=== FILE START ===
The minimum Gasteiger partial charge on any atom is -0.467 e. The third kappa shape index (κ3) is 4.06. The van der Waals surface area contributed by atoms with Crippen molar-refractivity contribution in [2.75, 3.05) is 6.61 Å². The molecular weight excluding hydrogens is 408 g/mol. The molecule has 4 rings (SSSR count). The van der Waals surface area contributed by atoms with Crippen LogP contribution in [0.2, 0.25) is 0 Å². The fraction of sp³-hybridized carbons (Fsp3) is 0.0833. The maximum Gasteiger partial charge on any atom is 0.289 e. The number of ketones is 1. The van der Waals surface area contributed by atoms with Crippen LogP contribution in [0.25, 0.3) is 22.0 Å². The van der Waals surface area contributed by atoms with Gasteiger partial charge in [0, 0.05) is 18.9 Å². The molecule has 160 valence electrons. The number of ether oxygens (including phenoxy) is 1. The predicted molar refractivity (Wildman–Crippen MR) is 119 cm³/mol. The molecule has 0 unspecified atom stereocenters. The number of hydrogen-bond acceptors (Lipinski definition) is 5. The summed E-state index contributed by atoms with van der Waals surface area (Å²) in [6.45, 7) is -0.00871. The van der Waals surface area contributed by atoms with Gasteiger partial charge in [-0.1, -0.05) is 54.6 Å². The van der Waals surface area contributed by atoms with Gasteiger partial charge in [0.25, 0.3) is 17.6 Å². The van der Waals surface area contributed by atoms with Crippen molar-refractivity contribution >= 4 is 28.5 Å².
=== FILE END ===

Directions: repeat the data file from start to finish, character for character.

The minimum Gasteiger partial charge on any atom is -0.467 e. The third kappa shape index (κ3) is 4.06. The van der Waals surface area contributed by atoms with Crippen molar-refractivity contribution in [2.75, 3.05) is 6.61 Å². The molecular weight excluding hydrogens is 408 g/mol. The molecule has 4 rings (SSSR count). The van der Waals surface area contributed by atoms with Crippen LogP contribution in [0.2, 0.25) is 0 Å². The fraction of sp³-hybridized carbons (Fsp3) is 0.0833. The maximum Gasteiger partial charge on any atom is 0.289 e. The number of ketones is 1. The van der Waals surface area contributed by atoms with Crippen LogP contribution in [0.25, 0.3) is 22.0 Å². The van der Waals surface area contributed by atoms with Gasteiger partial charge in [0, 0.05) is 18.9 Å². The molecule has 160 valence electrons. The number of ether oxygens (including phenoxy) is 1. The predicted molar refractivity (Wildman–Crippen MR) is 119 cm³/mol. The molecule has 0 unspecified atom stereocenters. The number of hydrogen-bond acceptors (Lipinski definition) is 5. The summed E-state index contributed by atoms with van der Waals surface area (Å²) in [6.45, 7) is -0.00871. The van der Waals surface area contributed by atoms with Gasteiger partial charge in [-0.1, -0.05) is 54.6 Å². The van der Waals surface area contributed by atoms with Gasteiger partial charge in [0.25, 0.3) is 17.6 Å². The van der Waals surface area contributed by atoms with Crippen molar-refractivity contribution >= 4 is 28.5 Å².